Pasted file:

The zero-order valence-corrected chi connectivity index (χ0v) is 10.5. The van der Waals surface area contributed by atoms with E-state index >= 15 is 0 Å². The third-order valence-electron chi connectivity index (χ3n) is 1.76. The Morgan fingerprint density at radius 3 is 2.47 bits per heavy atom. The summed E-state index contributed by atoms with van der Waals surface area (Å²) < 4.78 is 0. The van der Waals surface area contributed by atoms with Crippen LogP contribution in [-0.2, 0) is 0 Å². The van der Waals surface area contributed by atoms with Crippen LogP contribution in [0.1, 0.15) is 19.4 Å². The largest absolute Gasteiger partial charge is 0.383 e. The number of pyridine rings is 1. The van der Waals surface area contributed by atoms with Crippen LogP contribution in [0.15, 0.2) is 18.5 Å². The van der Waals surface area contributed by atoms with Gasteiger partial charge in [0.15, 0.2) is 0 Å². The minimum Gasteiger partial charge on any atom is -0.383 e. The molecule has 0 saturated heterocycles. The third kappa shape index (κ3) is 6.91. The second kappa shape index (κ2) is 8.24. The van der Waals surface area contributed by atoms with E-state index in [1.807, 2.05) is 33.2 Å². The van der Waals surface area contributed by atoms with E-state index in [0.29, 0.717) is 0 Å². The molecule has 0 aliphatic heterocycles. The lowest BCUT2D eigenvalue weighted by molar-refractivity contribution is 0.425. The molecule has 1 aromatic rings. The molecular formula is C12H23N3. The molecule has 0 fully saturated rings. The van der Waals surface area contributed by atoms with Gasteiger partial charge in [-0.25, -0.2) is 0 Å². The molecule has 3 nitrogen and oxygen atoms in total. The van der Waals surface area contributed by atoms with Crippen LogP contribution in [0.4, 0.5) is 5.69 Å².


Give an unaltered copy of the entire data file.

The zero-order valence-corrected chi connectivity index (χ0v) is 10.5. The van der Waals surface area contributed by atoms with E-state index >= 15 is 0 Å². The third-order valence-electron chi connectivity index (χ3n) is 1.76. The Morgan fingerprint density at radius 3 is 2.47 bits per heavy atom. The summed E-state index contributed by atoms with van der Waals surface area (Å²) < 4.78 is 0. The van der Waals surface area contributed by atoms with Crippen LogP contribution in [-0.2, 0) is 0 Å². The van der Waals surface area contributed by atoms with Crippen LogP contribution in [0.1, 0.15) is 19.4 Å². The largest absolute Gasteiger partial charge is 0.383 e. The number of pyridine rings is 1. The van der Waals surface area contributed by atoms with Crippen LogP contribution in [0.15, 0.2) is 18.5 Å². The van der Waals surface area contributed by atoms with Gasteiger partial charge in [0.15, 0.2) is 0 Å². The minimum Gasteiger partial charge on any atom is -0.383 e. The molecule has 0 saturated heterocycles. The third kappa shape index (κ3) is 6.91. The second kappa shape index (κ2) is 8.24. The van der Waals surface area contributed by atoms with E-state index in [1.807, 2.05) is 33.2 Å². The van der Waals surface area contributed by atoms with E-state index in [0.29, 0.717) is 0 Å². The molecule has 0 aliphatic heterocycles. The lowest BCUT2D eigenvalue weighted by molar-refractivity contribution is 0.425. The molecule has 1 aromatic rings. The molecular formula is C12H23N3. The molecule has 0 fully saturated rings. The van der Waals surface area contributed by atoms with Gasteiger partial charge in [-0.25, -0.2) is 0 Å². The molecule has 3 nitrogen and oxygen atoms in total. The van der Waals surface area contributed by atoms with Crippen LogP contribution in [0.4, 0.5) is 5.69 Å².